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Apr 18, 2019

An Experiential Trek to the ISO-NE

By Patricia Perez-Arnay Concepcion T'20

Whenever you flip a switch, you have the certainty that the light is going to shine. This reliability in the electricity output is what keeps homes, business and public services running. In Connecticut, Maine, Massachusetts, New Hampshire, Rhode Island, and Vermont, this reliability is possible thanks to the ISO-NE, which works 24/7 to ensure that the electricity demand of the region is met. On March 1, Revers Center for Energy at Tuck hosted a one-day trek to the Regional Transmission Organization in Holyoke, Massachusetts, where a group of Tuck students had the opportunity to better understand the utilities landscape.

When we arrived at the ISO-NE Central Control Center, we were checked in and escorted to a meeting room where Kate Epsen, from the External Affairs team, gave us background information on the New England’s electric power ecosystem and explained to us how the ISO-NE operates the grid, by directing the production and flow of high-voltage electricity across the region.

Another major role of the ISO-NE is running the wholesale electricity markets in New England, enabling the selection of the most cost-efficient resources to meet both current and future energy needs. I found particularly interesting the role of the annual auctions in the Forward Capacity Market – which are held three years before the operating period - in incentivizing new investments in technology and supporting new capacity projects.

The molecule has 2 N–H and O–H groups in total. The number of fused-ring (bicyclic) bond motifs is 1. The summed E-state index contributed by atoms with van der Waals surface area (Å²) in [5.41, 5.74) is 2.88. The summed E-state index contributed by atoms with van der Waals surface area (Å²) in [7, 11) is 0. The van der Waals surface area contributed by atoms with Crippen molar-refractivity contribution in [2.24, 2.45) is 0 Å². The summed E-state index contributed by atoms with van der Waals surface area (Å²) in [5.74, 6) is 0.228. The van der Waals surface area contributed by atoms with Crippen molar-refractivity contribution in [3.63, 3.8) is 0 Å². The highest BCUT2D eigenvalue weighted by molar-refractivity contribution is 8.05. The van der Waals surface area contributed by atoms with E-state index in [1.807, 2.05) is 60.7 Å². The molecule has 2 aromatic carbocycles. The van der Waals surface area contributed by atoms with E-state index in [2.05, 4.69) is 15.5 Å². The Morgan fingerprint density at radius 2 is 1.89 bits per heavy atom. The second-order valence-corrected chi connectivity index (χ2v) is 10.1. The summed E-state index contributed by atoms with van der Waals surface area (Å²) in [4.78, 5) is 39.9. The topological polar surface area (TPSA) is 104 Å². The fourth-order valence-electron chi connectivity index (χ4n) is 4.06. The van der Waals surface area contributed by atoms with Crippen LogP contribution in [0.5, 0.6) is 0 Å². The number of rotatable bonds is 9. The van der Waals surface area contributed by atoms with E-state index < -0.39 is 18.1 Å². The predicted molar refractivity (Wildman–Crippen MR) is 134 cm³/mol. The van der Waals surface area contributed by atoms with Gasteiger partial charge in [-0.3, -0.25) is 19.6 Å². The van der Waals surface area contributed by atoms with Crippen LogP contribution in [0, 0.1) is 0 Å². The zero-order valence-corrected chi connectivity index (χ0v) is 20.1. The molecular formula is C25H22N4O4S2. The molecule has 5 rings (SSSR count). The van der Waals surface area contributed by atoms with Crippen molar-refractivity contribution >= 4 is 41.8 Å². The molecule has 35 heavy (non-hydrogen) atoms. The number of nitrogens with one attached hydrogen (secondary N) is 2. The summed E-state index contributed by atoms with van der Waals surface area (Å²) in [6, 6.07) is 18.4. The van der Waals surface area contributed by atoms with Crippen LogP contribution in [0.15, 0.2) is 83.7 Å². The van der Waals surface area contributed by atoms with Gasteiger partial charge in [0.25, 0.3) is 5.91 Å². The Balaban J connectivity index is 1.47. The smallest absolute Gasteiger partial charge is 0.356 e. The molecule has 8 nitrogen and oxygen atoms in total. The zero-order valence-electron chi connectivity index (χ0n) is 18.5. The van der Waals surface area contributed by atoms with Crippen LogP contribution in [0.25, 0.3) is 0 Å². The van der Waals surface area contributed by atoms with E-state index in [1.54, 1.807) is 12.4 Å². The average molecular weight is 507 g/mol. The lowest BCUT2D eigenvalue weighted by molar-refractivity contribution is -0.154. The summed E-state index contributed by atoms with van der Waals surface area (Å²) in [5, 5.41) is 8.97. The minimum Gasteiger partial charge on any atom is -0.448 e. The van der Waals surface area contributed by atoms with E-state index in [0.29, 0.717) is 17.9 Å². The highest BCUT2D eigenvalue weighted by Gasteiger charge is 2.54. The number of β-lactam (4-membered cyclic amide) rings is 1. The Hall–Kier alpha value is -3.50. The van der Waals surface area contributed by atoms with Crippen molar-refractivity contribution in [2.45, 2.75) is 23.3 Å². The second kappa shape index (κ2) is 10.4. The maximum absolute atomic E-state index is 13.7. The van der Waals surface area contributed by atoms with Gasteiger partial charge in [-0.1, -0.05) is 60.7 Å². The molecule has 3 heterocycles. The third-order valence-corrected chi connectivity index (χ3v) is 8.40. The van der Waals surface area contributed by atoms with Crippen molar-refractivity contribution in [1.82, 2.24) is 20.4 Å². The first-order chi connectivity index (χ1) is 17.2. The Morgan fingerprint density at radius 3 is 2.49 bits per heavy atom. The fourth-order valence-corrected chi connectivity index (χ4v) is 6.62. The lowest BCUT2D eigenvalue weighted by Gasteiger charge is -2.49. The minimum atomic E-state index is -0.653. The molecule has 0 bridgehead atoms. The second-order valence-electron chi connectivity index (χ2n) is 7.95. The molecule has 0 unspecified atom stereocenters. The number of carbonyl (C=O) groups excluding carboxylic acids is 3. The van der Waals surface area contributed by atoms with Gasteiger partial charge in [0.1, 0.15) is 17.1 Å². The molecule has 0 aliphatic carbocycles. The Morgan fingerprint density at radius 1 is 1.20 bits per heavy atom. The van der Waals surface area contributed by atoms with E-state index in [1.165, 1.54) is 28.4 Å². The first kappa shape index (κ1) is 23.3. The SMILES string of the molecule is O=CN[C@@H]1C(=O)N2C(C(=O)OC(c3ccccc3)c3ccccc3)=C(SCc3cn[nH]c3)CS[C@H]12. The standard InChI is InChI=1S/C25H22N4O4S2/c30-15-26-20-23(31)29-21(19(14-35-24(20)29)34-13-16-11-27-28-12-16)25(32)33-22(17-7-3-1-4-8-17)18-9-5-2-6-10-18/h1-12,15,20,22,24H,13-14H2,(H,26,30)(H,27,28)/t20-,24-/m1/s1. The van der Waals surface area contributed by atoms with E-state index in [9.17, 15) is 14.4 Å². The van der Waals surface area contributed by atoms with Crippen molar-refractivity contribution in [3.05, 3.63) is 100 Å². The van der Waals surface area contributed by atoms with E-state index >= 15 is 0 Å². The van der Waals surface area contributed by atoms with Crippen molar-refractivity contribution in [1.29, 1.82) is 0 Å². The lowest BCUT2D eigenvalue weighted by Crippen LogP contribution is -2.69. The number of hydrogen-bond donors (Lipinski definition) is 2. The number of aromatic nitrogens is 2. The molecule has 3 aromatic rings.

Besides that, the ISO-NE also forecasts the electricity needs to ensure that there is a reliable electricity supply for the next ten years.

One of the most impressive moments of the morning was when John Norden, director of operations at ISO-NE, turned up the blinds on one of the walls of the meeting room, showing the control room. In front of us was unfolded a 60x15 ft digital wallboard with a live mapping of the generation and transmission system in the region. On each side of the wallboard there was displayed a monitor showing news, weather reports and other relevant information affecting the grid. A team of system operators – typically former submarine officers or operators with experience in power plants, ideally holding a bachelor’s degree in Electrical Engineering - were working to keep demand and supply balanced (load desk), forecast the following day demand of electricity (forecaster), maintain communication with power resources (generation desk), and run stressed scenario simulations (security desk).

New England is part of the Eastern Interconnection, that include, among others the New York ISO, with whom the ISO-NE has nine interconnections.  All the electric utilities of these region must operate under normal system conditions at a synchronized average frequency of 60 hertz. The ISO-NE has to manage unexpected risks of disruption of the frequency balance on the grid, such was the case of the Northeast blackout of 2003, caused by an overload in the transmission lines that cascaded into a massive power outage that affected more than 50 million people in Northeastern and Midwestern United States and the Canadian province of Ontario, after which mandatory reliability standards were set.

In the last two decades, the New England power grid has experienced a major transition in the energy mix, from oil and coal to natural gas. However, a bigger push is needed to connect renewable energy to the grid to balance the natural gas constraints and achieve environmental policy objectives.

After the visit, we had lunch at the Northampton Brewery where we had remarkable time. Thanks to the Revers Center for Energy at Tuck for providing such a unique opportunity to learn more about the Power & Utilities space.